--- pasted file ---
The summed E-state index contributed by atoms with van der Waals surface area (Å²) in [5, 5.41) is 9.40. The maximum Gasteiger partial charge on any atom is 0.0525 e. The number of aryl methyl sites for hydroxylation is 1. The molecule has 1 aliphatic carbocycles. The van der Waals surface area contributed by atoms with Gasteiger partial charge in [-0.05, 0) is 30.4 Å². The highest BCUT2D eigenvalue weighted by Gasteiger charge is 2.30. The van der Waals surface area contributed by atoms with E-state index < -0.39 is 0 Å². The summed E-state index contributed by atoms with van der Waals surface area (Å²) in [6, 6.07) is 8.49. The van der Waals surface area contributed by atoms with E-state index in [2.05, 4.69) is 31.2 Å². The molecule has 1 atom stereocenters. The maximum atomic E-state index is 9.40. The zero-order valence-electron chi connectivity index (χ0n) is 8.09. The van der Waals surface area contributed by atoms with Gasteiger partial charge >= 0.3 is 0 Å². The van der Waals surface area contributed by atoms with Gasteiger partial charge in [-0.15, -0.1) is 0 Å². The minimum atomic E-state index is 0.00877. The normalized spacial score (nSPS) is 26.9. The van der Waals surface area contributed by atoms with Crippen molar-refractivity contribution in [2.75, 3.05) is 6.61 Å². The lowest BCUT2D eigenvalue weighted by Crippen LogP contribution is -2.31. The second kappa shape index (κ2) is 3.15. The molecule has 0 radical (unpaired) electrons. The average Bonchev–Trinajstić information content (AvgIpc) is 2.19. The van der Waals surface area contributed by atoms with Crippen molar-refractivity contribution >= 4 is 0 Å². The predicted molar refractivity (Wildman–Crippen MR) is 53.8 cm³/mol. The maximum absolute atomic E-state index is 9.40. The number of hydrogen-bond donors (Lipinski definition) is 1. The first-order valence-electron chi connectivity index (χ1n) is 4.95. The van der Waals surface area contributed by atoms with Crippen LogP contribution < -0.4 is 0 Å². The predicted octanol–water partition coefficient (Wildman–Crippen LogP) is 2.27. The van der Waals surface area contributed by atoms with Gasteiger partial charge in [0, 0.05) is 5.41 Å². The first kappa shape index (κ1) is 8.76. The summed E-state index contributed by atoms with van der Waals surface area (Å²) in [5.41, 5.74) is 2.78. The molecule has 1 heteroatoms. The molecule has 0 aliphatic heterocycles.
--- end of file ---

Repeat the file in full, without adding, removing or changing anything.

The summed E-state index contributed by atoms with van der Waals surface area (Å²) in [5, 5.41) is 9.40. The maximum Gasteiger partial charge on any atom is 0.0525 e. The number of aryl methyl sites for hydroxylation is 1. The molecule has 1 aliphatic carbocycles. The van der Waals surface area contributed by atoms with Gasteiger partial charge in [-0.05, 0) is 30.4 Å². The highest BCUT2D eigenvalue weighted by Gasteiger charge is 2.30. The van der Waals surface area contributed by atoms with E-state index < -0.39 is 0 Å². The summed E-state index contributed by atoms with van der Waals surface area (Å²) in [6, 6.07) is 8.49. The van der Waals surface area contributed by atoms with E-state index in [2.05, 4.69) is 31.2 Å². The molecule has 1 atom stereocenters. The maximum atomic E-state index is 9.40. The zero-order valence-electron chi connectivity index (χ0n) is 8.09. The van der Waals surface area contributed by atoms with Gasteiger partial charge >= 0.3 is 0 Å². The van der Waals surface area contributed by atoms with Gasteiger partial charge in [-0.15, -0.1) is 0 Å². The minimum atomic E-state index is 0.00877. The normalized spacial score (nSPS) is 26.9. The van der Waals surface area contributed by atoms with Crippen molar-refractivity contribution in [2.75, 3.05) is 6.61 Å². The lowest BCUT2D eigenvalue weighted by Crippen LogP contribution is -2.31. The second kappa shape index (κ2) is 3.15. The molecule has 0 radical (unpaired) electrons. The average Bonchev–Trinajstić information content (AvgIpc) is 2.19. The van der Waals surface area contributed by atoms with Crippen molar-refractivity contribution >= 4 is 0 Å². The predicted molar refractivity (Wildman–Crippen MR) is 53.8 cm³/mol. The maximum absolute atomic E-state index is 9.40. The number of hydrogen-bond donors (Lipinski definition) is 1. The first-order valence-electron chi connectivity index (χ1n) is 4.95. The van der Waals surface area contributed by atoms with Crippen LogP contribution < -0.4 is 0 Å². The predicted octanol–water partition coefficient (Wildman–Crippen LogP) is 2.27. The van der Waals surface area contributed by atoms with Gasteiger partial charge in [0, 0.05) is 5.41 Å². The first kappa shape index (κ1) is 8.76. The summed E-state index contributed by atoms with van der Waals surface area (Å²) in [5.41, 5.74) is 2.78. The molecule has 1 heteroatoms. The molecule has 0 aliphatic heterocycles.